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Should Divorce mean Detriment, Damage, & Destruction: How to ensure your divorce or separation causes the least damage to your child, or children, By Jane McNeice

Posted by on 17 Feb, 2016 in Mental Health | 0 comments

Should Divorce mean Detriment, Damage, & Destruction: How to ensure your divorce or separation causes the least damage to your child, or children, By Jane McNeice

When a couple decides to separate or divorce the effects on the children are often determined by how effective, or ineffective, the parents are in supporting and managing the transition.

So why when most parents love their children should it be that, all too often, the process is ineffective and children are left feeling confused, hurt, responsible, and many other negative emotions?

At the point when parent’s separate or divorce, they are often going through a particularly difficult time themselves. They too may be hurt, confused, and coming to terms with the new or forthcoming changes. Their own coping mechanisms may not necessarily be positive, resulting in unhealthy reactions and behaviours that don’t facilitate the best for their children. Most parents won’t intentionally cause hurt or emotional harm to their children, but they may inadvertently do this because of what they are going through.

When supporting your child, or children, through separation and divorce here are some useful points to consider:

  • Are you managing your own health and emotional wellbeing effectively? Failure to look after your own wellbeing can lead to unhealthy behaviours that consequently affect others in a negative way. It is essential to seek help for yourself at the earliest opportunity e.g. talking to a therapist, or other professional who may be able to assist.
  • Listen It is essential that your children are listened to and feel heard. This is also an opportunity to check understanding and clear up any misunderstandings your child, or children, may have.
  • Be honest Children, like anyone, need to feel able to trust those around them. In particular they need to trust the significant adults in their lives – in most cases this is the parents. It is also important that parents consider what discussions are age appropriate for their child, or children.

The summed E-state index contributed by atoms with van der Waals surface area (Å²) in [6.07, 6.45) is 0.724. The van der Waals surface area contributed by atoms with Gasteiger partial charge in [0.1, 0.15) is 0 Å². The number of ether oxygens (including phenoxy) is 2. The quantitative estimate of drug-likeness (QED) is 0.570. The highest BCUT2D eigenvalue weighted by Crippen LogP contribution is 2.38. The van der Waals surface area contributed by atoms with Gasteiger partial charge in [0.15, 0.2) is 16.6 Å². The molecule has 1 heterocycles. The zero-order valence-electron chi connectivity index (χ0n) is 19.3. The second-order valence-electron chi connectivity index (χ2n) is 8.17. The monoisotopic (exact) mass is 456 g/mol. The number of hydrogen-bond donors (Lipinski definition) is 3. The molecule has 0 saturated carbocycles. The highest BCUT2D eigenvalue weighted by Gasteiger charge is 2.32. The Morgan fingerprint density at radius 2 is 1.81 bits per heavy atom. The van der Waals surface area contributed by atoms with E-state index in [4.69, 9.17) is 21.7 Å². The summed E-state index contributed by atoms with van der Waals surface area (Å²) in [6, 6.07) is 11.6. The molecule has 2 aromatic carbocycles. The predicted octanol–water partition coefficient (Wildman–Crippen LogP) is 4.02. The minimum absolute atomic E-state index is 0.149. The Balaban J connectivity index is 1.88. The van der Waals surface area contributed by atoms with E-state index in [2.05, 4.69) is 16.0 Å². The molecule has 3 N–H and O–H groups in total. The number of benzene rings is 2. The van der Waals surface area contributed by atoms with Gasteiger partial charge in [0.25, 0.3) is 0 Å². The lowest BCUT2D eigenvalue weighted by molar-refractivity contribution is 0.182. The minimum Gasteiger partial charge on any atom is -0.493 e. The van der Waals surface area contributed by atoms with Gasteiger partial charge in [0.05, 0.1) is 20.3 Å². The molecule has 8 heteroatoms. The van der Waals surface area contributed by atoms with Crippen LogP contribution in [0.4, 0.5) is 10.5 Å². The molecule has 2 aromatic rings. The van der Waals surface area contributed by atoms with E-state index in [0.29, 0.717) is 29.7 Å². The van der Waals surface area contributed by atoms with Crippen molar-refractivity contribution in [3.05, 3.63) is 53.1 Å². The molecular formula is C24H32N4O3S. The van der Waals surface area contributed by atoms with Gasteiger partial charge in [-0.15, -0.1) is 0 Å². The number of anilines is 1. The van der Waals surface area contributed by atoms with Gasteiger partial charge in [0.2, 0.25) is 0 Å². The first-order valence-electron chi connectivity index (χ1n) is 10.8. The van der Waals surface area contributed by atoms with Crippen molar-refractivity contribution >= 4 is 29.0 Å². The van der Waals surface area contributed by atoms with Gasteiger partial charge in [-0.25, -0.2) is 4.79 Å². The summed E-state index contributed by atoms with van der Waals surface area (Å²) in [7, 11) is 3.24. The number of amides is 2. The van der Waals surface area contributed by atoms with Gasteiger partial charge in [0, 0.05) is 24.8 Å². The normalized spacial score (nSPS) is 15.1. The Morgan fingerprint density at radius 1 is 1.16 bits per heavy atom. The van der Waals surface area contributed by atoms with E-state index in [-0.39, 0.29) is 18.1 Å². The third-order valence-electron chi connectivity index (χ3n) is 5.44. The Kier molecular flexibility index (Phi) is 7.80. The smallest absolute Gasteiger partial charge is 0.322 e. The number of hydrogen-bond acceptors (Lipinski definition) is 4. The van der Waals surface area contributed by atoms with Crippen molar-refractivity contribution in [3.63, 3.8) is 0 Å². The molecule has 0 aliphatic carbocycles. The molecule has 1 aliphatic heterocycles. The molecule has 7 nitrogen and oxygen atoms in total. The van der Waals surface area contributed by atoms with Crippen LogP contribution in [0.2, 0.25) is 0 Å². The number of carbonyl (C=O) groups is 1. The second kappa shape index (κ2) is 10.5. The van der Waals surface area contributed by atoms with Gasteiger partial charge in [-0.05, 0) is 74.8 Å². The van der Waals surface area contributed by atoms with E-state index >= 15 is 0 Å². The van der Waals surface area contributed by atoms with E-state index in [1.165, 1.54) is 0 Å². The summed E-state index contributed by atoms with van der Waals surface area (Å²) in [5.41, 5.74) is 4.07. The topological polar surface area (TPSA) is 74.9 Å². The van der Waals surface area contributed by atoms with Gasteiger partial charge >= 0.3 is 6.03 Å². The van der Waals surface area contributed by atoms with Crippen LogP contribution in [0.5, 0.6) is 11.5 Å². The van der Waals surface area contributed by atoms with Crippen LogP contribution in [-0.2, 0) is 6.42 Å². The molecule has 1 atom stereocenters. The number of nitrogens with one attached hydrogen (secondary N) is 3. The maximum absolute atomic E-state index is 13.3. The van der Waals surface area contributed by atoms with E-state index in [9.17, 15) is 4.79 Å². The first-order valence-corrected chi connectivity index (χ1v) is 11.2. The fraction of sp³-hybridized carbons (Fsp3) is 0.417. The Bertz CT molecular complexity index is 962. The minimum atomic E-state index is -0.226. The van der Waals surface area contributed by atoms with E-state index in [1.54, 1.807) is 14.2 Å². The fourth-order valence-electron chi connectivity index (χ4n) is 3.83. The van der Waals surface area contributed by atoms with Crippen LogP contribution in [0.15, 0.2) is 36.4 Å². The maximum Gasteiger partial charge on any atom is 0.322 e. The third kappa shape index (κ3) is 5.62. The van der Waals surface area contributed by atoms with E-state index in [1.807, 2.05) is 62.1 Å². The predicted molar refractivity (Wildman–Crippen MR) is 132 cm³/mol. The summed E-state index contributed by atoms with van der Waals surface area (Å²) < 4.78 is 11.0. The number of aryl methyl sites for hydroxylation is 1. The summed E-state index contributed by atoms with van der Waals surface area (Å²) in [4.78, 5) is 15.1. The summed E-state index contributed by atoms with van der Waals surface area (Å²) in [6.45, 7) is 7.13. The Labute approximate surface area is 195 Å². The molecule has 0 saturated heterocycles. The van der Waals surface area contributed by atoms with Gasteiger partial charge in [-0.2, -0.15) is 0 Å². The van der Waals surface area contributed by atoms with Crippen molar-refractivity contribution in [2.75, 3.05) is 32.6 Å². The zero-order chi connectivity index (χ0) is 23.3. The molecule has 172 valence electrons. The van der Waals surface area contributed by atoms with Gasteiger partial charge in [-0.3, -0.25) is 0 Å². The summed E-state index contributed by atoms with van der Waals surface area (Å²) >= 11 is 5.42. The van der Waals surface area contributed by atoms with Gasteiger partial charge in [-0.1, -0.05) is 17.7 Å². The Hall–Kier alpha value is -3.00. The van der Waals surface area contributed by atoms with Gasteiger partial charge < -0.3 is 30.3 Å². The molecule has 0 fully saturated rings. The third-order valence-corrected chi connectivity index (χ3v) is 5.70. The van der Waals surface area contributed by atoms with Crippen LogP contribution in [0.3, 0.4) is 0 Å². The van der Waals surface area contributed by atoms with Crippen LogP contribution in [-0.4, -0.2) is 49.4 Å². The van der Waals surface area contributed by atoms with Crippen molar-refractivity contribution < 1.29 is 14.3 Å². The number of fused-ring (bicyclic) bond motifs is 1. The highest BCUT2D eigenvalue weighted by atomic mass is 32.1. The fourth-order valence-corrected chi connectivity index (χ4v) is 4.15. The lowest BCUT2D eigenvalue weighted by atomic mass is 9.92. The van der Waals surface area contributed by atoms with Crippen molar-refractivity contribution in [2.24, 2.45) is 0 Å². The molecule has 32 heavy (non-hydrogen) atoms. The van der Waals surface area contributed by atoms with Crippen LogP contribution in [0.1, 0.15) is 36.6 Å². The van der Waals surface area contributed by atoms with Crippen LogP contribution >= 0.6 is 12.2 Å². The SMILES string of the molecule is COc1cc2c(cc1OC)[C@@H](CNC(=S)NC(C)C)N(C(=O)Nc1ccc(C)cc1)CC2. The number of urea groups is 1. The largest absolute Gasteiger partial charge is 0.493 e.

• Remind your child, or children, they are loved Children need to feel safe, secure, and loved in any situation, in particular when they are going through a potentially difficult change.
  • Expression Children may not be able to express how they feel very easily. Consider opportunities and ways for your child, or children, to express how they feel. This may be through talking about how they feel, moods, or by using other communication media such as pictures.
  • Seek help Remember there is often a wide team of support around you and your children e.g. schools, nurseries, GP’s, community organisations, health practitioners, relatives, and friends. Seek support from others, and ensure those who need to be aware know about the changes that your child, or children, is experiencing.

There are a number of professional organisations that can help and support during separation or divorce. In particular we recommend

Further emotional support for both adults and children can be accessed from our Get Support Now page

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